This is a blurry photo of my very active 9 month old son.
As a new mom, or mum, or even mam as we say in North East England, I’ve already experienced way more than I ever imagined possible.
And with this new-found lifestyle I have decided like most mothers before me, to start writing about mom life, being a mom, handling a tiny human and, especially, handling a tiny child during a global pandemic.
Jack was born in December, and my husband was home after Christmas for paternity leave for 3 weeks. He went to work for about 8 weeks in total before the start of his working from home.
I was glad, and I still am glad that he’s been with us and we’ve had this time together. When he first left for work, I didn’t know how I was going to handle each day at home alone with a newborn. I’m not really a joiner mom, so I wasn’t really eager to go to baby classes and making mummy friends.
However, after day after day of either being in the house or walking around the mall (it’s cold in England during the winter), I decided to suck it up and take him to a few groups. Some were okay, and some were kind of silly. I had no interest in dressing my newborn up in a superhero mask and cape and taking a photo of him on a comic book style background. I wanted to sing and sign and play with him. (We went to baby massage a couple of times which was okay as long as he didn’t kick off.)
But he did kick off. He didn’t like being on the floor, didn’t like being undressed, didn’t like being messed with, and didn’t want to wear a superhero costume or bunny ears. (Okay, that was me but he agreed with me when I brought it up.)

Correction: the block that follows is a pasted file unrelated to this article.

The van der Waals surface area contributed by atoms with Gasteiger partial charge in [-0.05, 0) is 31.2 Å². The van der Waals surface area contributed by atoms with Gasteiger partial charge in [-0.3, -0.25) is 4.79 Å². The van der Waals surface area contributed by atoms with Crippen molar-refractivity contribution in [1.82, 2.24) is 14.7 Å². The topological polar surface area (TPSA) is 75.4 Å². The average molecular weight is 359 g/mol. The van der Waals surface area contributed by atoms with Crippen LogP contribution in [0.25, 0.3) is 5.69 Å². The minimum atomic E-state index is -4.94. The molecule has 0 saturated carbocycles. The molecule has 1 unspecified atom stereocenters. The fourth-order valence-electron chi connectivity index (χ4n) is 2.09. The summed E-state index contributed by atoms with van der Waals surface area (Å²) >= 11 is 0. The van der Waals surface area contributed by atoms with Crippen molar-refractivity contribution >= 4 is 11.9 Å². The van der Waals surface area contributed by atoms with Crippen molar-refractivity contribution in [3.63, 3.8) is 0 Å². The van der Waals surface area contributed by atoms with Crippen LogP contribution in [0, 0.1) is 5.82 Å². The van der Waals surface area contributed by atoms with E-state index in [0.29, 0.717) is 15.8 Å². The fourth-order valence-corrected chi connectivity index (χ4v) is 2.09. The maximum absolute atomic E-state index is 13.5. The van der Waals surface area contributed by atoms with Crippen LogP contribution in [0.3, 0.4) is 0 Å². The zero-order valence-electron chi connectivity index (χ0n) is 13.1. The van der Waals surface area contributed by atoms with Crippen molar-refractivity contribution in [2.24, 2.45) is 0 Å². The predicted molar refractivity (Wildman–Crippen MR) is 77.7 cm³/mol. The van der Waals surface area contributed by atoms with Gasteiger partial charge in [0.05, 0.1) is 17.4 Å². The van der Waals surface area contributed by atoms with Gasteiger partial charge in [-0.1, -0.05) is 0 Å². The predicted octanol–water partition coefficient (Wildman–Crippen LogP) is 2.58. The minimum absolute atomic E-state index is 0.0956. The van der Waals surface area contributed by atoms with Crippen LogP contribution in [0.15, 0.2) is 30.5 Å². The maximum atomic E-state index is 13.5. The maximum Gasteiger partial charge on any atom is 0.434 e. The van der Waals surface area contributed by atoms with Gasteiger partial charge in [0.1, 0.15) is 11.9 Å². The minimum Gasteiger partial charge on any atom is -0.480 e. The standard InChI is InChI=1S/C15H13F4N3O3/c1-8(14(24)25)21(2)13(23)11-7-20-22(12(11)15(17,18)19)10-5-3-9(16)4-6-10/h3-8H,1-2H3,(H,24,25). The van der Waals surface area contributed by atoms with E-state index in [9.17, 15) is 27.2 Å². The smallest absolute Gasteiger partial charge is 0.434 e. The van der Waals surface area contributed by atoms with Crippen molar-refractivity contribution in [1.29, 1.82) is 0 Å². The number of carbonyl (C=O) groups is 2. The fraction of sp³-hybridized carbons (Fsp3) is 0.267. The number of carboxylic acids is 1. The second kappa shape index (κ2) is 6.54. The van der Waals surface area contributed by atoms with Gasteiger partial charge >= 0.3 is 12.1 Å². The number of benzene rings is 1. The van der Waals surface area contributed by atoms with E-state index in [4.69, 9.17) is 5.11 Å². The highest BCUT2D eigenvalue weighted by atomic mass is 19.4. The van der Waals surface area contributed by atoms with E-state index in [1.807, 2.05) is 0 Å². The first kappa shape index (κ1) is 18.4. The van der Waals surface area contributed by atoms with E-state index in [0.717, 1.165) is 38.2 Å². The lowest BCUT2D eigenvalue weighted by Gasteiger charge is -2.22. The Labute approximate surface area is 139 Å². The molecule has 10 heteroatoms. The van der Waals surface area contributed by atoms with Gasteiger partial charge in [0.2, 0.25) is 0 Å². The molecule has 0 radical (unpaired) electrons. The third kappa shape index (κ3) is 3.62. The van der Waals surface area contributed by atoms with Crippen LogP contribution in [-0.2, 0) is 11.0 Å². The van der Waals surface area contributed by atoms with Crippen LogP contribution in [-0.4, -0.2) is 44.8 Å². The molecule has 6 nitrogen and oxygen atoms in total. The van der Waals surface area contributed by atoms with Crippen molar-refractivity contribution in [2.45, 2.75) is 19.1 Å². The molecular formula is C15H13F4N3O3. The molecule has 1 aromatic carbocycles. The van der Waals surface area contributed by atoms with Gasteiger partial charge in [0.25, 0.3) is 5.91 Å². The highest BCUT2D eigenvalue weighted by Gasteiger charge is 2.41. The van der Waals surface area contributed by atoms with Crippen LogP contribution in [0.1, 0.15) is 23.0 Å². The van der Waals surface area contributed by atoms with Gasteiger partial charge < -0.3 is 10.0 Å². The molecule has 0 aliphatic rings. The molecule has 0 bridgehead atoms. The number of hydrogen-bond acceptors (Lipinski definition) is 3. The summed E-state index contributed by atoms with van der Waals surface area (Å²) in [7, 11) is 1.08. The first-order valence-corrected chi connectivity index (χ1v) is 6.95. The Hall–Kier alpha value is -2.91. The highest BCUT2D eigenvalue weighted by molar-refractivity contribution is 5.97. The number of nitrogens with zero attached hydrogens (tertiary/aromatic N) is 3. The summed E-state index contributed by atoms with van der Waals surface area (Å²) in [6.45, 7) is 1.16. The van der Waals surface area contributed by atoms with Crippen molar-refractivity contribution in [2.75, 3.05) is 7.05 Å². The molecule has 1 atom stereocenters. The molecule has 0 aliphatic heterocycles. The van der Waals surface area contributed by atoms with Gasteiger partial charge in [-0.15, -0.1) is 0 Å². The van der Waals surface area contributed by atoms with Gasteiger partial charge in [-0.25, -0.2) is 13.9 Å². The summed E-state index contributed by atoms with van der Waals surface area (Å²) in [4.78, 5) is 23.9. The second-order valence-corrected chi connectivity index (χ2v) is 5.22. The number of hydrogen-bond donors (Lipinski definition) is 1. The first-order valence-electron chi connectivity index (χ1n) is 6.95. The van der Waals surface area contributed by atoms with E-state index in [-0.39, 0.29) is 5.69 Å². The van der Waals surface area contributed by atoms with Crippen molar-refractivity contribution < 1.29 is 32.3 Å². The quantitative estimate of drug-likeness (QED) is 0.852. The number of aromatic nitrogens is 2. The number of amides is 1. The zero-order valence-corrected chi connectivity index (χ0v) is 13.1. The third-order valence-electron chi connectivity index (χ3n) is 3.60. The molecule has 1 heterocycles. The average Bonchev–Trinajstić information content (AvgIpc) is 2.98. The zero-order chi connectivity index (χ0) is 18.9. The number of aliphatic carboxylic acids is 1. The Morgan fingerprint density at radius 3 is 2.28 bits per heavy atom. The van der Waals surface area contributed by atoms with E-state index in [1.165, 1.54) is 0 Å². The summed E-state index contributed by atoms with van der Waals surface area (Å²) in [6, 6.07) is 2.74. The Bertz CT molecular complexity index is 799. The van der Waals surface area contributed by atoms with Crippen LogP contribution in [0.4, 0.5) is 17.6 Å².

So when lockdown happened, I was kind of relieved. They offered at home baby classes but I didn’t have the time to follow the 10 step instructions that the teacher gave us ahead of time. I barely have time for a shower each day, let alone how to make a fish puppet and search the house for a green scarf.
I got very used to just taking walks with Jack. That was all I could do for a while. I was insane from sleep deprivation and needed to go somewhere. When I could finally drive somewhere, I felt more freedom and we could go to other parks. Jack could even take naps in the car and I could listen to music for 20 minutes. But driving around aimlessly was a drag, and when zoos and National Trust venues were opened again, then I knew slowly but surely we’d get back to doing normal things that mothers do with their babies on maternity leave.
Baby classes have started again and I’m glad I’m going now with this new view of the world. I appreciate being around other mothers and enjoy chatting with them. I am more comfortable with Jack and respond with less awkwardness and stress. We wear masks, we socially distance, and we let our babies see other babies and people again.